All Roads Lead to Unpleasantness
(Workbook Page 37)
Everything about pain is an unpleasant experience. When a pain signal reaches the brain, it generates changes in hormones, the state of arousal, the excitatory automatic processes, sensory and motor centers and emotional centers of the brain. The graphic on page 37 of the Neuroplastic Transformation workbook depicts this. When we cannot escape pain because it keeps returning, people lose the expectation of relief and a growing sense of anxiety begins. When the pain is a constant companion, most people experience hopelessness and depression. The overall experience of persistent pain is that of pain unpleasantness, persistence and constancy, mingled with depression and anxiety.
This animation takes the viewer through the intricate relationship between pain and mood. It starts showing the psychological underpinnings and moves to the biological basis for these psychological changes.
This tends to lock in the trauma experienced during the injury, its treatment and recovery. The pain generates overwhelming anxiety, stimulating anatomical pain and emotional centers, releasing excitatory neurotransmitters, activating perpetual nerve firing, releasing more inflammatory substances and placing the peripheral body in a constant state of “red alert.” In a sense the pump is primed for fight and flight and the experience of destabilizing terror is just another increased pain episode away.
We experience anxiety as a feeling of uncomfortableness. It makes us feel uneasy, fearful, unsure and worried. When this is a temporary phenomenon, it can be helpful to warn of danger, but when it becomes chronic, it loses its ability to warn. Like pain it becomes the danger itself. At molecular levels in our brains, this actually causes an inflammatory response in anxiety circuits. Because these circuits share so many common brain regions with pain, chronic anxiety can lead to persistent pain and chronic pain can lead to chronic anxiety. Anxiety becomes the experience that glues pain to us.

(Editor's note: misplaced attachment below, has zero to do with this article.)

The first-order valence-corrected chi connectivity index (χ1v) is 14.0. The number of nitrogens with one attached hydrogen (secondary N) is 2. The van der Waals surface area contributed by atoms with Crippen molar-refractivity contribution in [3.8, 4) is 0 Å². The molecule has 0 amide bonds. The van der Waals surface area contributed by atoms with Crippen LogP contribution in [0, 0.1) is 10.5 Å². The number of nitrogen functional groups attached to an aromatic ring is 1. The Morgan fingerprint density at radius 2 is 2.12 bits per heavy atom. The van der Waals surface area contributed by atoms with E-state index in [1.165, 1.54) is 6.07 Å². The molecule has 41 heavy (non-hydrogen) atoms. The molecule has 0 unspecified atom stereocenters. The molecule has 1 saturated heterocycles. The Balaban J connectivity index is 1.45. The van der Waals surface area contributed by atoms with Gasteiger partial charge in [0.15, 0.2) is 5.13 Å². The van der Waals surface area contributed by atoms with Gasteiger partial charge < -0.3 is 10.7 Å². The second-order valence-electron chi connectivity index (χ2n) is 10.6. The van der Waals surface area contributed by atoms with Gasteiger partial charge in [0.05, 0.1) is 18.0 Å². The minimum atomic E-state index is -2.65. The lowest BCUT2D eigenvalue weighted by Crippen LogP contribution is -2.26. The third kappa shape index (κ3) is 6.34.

Be willing to experience the pain to try to gain an understanding of what can be done about it. Once the fear of your pain is brought under control, this becomes a much easier task. Fear is a huge part of what makes pain so intolerable and that fear is built into the experience of pain unpleasantness. Understand that the unpleasantness of your pain is really the combination of a number of events happening in your brain and your peripheral body. Try to tease apart pain from other sensations, but also from your emotions. See if you can determine what you are experiencing in its individual pieces rather than as overwhelming unpleasantness. See if you can bring reason to your emotional responses and calm them down. Try different physical activities and see what hurts and what helps. Avoid anything that hurts until you can work with someone who can tell you if it is all right to move through that pain. Otherwise, see the pain as a way for your body to communicate to you what you should and should not do. Keep looking for ways to get around it, ways to be functional or to restore function. Keep pushing the limits in reasonable increments, while listening to your body for new directions in what to do. Keep trying new ideas that help you take greater control of your pain and your life. Look for things that you can do in the moment, that don’t require any more than minimal equipment and are not invasive in nature. Be as relentless as your pain in finding new activities that reduce it.